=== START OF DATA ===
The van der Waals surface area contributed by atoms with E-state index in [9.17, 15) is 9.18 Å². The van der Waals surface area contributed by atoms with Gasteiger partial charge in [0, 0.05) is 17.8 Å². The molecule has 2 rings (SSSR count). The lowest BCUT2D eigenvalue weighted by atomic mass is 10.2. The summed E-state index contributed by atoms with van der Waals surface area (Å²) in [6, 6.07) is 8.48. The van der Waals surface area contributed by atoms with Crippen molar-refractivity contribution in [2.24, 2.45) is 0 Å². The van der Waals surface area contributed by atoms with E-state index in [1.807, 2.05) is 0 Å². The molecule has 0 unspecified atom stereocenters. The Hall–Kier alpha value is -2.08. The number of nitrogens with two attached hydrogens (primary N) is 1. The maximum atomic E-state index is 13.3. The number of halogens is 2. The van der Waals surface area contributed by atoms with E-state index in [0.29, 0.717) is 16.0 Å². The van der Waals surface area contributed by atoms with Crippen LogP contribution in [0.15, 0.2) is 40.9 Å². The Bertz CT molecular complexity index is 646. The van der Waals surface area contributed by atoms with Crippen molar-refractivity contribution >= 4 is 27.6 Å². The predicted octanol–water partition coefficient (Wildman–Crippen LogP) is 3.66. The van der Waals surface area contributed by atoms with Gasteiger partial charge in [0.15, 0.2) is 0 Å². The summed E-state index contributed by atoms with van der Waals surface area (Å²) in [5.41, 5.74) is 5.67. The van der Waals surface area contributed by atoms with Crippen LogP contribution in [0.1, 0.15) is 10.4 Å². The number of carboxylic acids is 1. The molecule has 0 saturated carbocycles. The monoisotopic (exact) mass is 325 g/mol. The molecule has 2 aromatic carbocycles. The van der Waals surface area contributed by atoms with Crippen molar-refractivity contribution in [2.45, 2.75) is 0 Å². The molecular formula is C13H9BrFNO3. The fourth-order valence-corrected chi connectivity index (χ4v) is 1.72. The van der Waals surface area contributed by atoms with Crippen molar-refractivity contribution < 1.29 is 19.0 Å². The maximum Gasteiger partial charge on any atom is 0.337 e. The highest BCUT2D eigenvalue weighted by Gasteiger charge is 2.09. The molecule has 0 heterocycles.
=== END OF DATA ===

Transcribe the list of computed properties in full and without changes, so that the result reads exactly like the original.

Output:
The van der Waals surface area contributed by atoms with E-state index in [9.17, 15) is 9.18 Å². The van der Waals surface area contributed by atoms with Gasteiger partial charge in [0, 0.05) is 17.8 Å². The molecule has 2 rings (SSSR count). The lowest BCUT2D eigenvalue weighted by atomic mass is 10.2. The summed E-state index contributed by atoms with van der Waals surface area (Å²) in [6, 6.07) is 8.48. The van der Waals surface area contributed by atoms with Crippen molar-refractivity contribution in [2.24, 2.45) is 0 Å². The van der Waals surface area contributed by atoms with E-state index in [1.807, 2.05) is 0 Å². The molecule has 0 unspecified atom stereocenters. The Hall–Kier alpha value is -2.08. The number of nitrogens with two attached hydrogens (primary N) is 1. The maximum atomic E-state index is 13.3. The number of halogens is 2. The van der Waals surface area contributed by atoms with E-state index in [0.29, 0.717) is 16.0 Å². The van der Waals surface area contributed by atoms with Crippen LogP contribution in [0.15, 0.2) is 40.9 Å². The Bertz CT molecular complexity index is 646. The van der Waals surface area contributed by atoms with Crippen molar-refractivity contribution >= 4 is 27.6 Å². The predicted octanol–water partition coefficient (Wildman–Crippen LogP) is 3.66. The van der Waals surface area contributed by atoms with Gasteiger partial charge in [0.15, 0.2) is 0 Å². The summed E-state index contributed by atoms with van der Waals surface area (Å²) in [5.41, 5.74) is 5.67. The van der Waals surface area contributed by atoms with Crippen LogP contribution in [0.1, 0.15) is 10.4 Å². The number of carboxylic acids is 1. The molecule has 0 saturated carbocycles. The monoisotopic (exact) mass is 325 g/mol. The molecule has 2 aromatic carbocycles. The van der Waals surface area contributed by atoms with Crippen molar-refractivity contribution in [2.45, 2.75) is 0 Å². The molecular formula is C13H9BrFNO3. The fourth-order valence-corrected chi connectivity index (χ4v) is 1.72. The van der Waals surface area contributed by atoms with Crippen molar-refractivity contribution < 1.29 is 19.0 Å². The maximum Gasteiger partial charge on any atom is 0.337 e. The highest BCUT2D eigenvalue weighted by Gasteiger charge is 2.09. The molecule has 0 heterocycles.